Non-suicidal Self-Injury and Firesetting: Shared and Unique Correlates Among School-Based Adolescents
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Distinct behaviors such as non-suicidal self-injury (NSSI) and firesetting may represent functionally equivalent attempts to regulate difficult affective/cognitive or social experiences during adolescence. This study examined possible mechanisms leading to NSSI, as opposed to firesetting, as well as co-occurrence of these behaviors. Participants aged 12–18 years (N = 2,356; 67.5 % female) completed self-report questionnaires measuring NSSI and firesetting, as well as socio-demographic and psychosocial factors including personality traits related to impulsivity and anxiety, negative life events, emotion regulation, and coping. The findings indicated the presence of general risk factors (e.g., negative life events and poor coping) that increase the likelihood that adolescents will engage in any of a range of maladaptive behaviors. The probability of at-risk adolescents engaging in NSSI was increased by psychological states (i.e., rumination and poor self-esteem), whereas socio-demographic and personality traits were associated with firesetting. Implications for prevention and early intervention initiatives are discussed.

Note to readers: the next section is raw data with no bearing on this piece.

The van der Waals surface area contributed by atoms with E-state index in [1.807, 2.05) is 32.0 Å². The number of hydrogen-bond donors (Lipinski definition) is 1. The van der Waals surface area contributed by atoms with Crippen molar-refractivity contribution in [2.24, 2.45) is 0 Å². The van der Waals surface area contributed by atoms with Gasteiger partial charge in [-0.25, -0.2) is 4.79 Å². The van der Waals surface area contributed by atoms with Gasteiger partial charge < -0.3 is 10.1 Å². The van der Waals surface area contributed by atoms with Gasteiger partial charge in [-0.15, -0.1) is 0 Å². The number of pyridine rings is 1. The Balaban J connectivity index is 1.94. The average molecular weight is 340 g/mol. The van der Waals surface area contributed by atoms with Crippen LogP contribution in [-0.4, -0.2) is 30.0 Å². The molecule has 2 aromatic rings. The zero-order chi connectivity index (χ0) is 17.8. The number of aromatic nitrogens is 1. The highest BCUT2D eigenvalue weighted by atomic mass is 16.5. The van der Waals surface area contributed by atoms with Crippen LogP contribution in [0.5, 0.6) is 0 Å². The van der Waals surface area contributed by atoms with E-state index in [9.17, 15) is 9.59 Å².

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Kelada, L.; Hasking, Penelope; Melvin, G. (2017)Nonsuicidal self-injury (NSSI) among adolescents poses a significant problem for schools, adolescents, and their families. However, appropriate guidelines for addressing NSSI, including when to disclose the behavior to ...
Hasking, Penelope; Andrews, Tori; Martin, Graham (2013)While researchers are beginning to reach consensus around key psychological correlates of non-suicidal self-injury (NSSI), comparatively less work has been done investigating the role and influence of peers. Given evidence ...
Kiekens, G.; Hasking, Penelope; Bruffaerts, R.; Claes, L.; Baetens, I.; Boyes, Mark; Mortier, P.; Demyttenaere, K.; Whitlock, J. (2017)Copyright © 2017 Wolters Kluwer Health, Inc. All rights reserved. Although nonsuicidal self-injury (NSSI) peaks in adolescence, a significant proportion of young people continue to self-injure into emerging adulthood. ...